Concepts such as Smart Cities and IoT are often used together, especially when talking about next gen cities and city innovation. IoT is viewed as the underlying infrastructure that enables the realization of a Smart City. Although urban areas are often a prime example of the adoption of new and innovative technologies, rural and remote cities cannot be disregarded from this new innovation cycle. There are, in fact, use cases and needs for Smart City technology applied to remote and rural areas, and more importantly, adapted for such reality. An IoT and mobile networks framework should be developed according to rural needs. In the case of human mobility, it should be employed to assess human mobility innovations that answer the needs of the different rural contexts [26]. However, rural mobility also presents many challenges relevant to IoT application. First, remote areas tend to lack communication network infrastructure. Second, local authorities should be offered the right incentives to buy into IoT systems, whose upfront installation costs are still quite expensive. The good news is that there are entities and initiatives that have already begun to tackle these challenges. For example, [27] uses low-consumption and long-range networks called long-range (LoRa) communications to remotely monitor the health conditions and living standards of elder people, spread over large rural areas with limited to no mobile network coverage. Another example can be found in [28], where communities live in the Peru Amazon rainforest without access to communication services. In this work, a model that is based on the notion of small rural operator (SRO) is presented. The SRO directly targets the use case of communication needs of isolated communities in rural areas. In [29], the Sigfox network is used to collect messages obtained between the cities of Antwerp and Ghent granting network coverage complementing standard communication infrastructure. Figure 4 presents a map with Sigfox transmission locations.
Another typical difficulty associated with using IoT and mobile networks in rural areas is security. The possibility of data breaches should be addressed before using IoT. However, solutions like Bridgera IoT [30], a custom cloud platform, provides individuals with a sense of security where the capability to locate and track people and assets in real-time is made possible with IoT technology. Additionally, there are a lot of devices with proprietary technology in the IoT which makes horizontal communication between devices hard. Lack of interoperability with increasing costs is the biggest barrier to the use of IoT in rural areas. To counter this trend, the European Union (EU) is committed to sponsoring, new developments and research and innovation (R&D) targeting rural digital ecosystems and service platforms, through a €30 million initiative and a new term, “smart village” for focusing the approach to rural and remote areas [31]. The two new large-scale pilot projects (“OrganiCity: Co-creating smart cities of the future” and “IoF2020: Internet of Food & Farm 2020”) represent an example of how interoperability mechanisms can be used to link to smart villages in remote areas. Ultimately, although data protection, privacy, and cross-border data exchange are important features that can be violated with the extreme connectivity of IoT, some projects have been trying to find solutions for this challenge. One of them uses five characteristics of the diffusion of innovation (DOI) theory to explain the organization’s IoT security strategy. The study [32] suggested that the five characteristics of the DOI theory and the awareness and security of the external factors were critical in the factors that influenced the adoption of internet banking in South African rural areas. Findings reveal that the intent to adopt internet banking services could be predicted by variables directly linked to the existence of capable communications networks. Such variables included awareness, compatibility, trialability, and security.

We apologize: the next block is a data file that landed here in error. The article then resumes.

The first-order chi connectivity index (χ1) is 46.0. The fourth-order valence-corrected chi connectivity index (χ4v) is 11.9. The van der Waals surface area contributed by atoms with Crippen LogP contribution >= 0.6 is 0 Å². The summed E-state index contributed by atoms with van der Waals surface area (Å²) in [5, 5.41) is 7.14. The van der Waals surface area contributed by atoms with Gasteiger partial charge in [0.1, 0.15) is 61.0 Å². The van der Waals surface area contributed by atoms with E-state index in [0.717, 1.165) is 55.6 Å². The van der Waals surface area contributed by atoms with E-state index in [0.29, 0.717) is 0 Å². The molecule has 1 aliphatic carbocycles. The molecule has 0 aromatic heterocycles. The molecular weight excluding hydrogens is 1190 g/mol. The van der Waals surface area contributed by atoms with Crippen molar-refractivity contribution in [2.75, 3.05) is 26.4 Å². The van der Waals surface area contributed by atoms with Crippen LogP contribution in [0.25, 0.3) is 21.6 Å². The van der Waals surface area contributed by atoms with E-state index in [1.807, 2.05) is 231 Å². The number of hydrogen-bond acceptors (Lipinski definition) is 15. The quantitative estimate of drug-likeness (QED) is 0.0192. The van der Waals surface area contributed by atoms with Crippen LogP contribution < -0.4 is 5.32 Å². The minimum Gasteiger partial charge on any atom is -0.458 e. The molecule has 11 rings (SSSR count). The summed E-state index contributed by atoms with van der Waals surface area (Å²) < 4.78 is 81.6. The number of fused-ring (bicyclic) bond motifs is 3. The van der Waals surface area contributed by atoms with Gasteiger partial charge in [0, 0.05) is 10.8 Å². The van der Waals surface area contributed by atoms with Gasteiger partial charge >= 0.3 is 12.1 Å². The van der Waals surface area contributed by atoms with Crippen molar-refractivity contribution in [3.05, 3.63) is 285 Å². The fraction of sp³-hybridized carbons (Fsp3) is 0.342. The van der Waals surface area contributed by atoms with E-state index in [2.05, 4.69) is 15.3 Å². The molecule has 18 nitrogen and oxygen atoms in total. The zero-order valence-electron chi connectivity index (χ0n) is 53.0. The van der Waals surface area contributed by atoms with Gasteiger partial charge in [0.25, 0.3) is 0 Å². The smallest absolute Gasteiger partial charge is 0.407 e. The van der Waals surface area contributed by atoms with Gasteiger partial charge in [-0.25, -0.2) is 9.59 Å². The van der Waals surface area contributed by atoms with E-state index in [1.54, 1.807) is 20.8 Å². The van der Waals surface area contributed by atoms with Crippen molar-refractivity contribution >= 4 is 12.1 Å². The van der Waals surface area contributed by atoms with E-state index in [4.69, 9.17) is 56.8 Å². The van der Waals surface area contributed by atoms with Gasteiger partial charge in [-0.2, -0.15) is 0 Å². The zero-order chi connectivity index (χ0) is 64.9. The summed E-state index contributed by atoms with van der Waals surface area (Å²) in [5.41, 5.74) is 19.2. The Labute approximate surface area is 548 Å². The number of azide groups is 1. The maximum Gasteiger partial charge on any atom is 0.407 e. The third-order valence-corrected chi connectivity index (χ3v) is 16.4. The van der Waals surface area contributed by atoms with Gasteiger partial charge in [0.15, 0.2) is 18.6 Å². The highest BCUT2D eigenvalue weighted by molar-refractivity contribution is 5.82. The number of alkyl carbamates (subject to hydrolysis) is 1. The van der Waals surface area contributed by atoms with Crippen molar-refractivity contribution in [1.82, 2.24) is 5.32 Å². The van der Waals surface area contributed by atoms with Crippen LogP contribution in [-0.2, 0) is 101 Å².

2.2. Metrics in Human Mobility Data Network

With the technology currently available, it is possible to combine devices with heterogeneous systems, such as smartphones with mobile networks (3G/4G and, in the future, 5G), Bluetooth devices, wireless networks, sensors, among others, to disseminate human movement data and its analysis. These data holds an immense promise for understanding human behavior on a vast scale, and with a precision and accuracy never before possible with censuses, surveys, or other existing data collection techniques. However, it is needed to discuss challenges with existing data sources and describe metrics for measuring human mobility.

2.2.1. Human Mobility Data Sources

Thanks to new network technologies, finding a dataset to analyze people’s mobility is not a big concern any more. However, an effort should be made to overcome the challenges to lead with different types of datasets, including phone call detail records (CDR), wi-fi or radio-frequency identification (RFID), location-based social network (LBSN) data, and global positioning systems (GPS), in order to obtain useful information from geographical movements.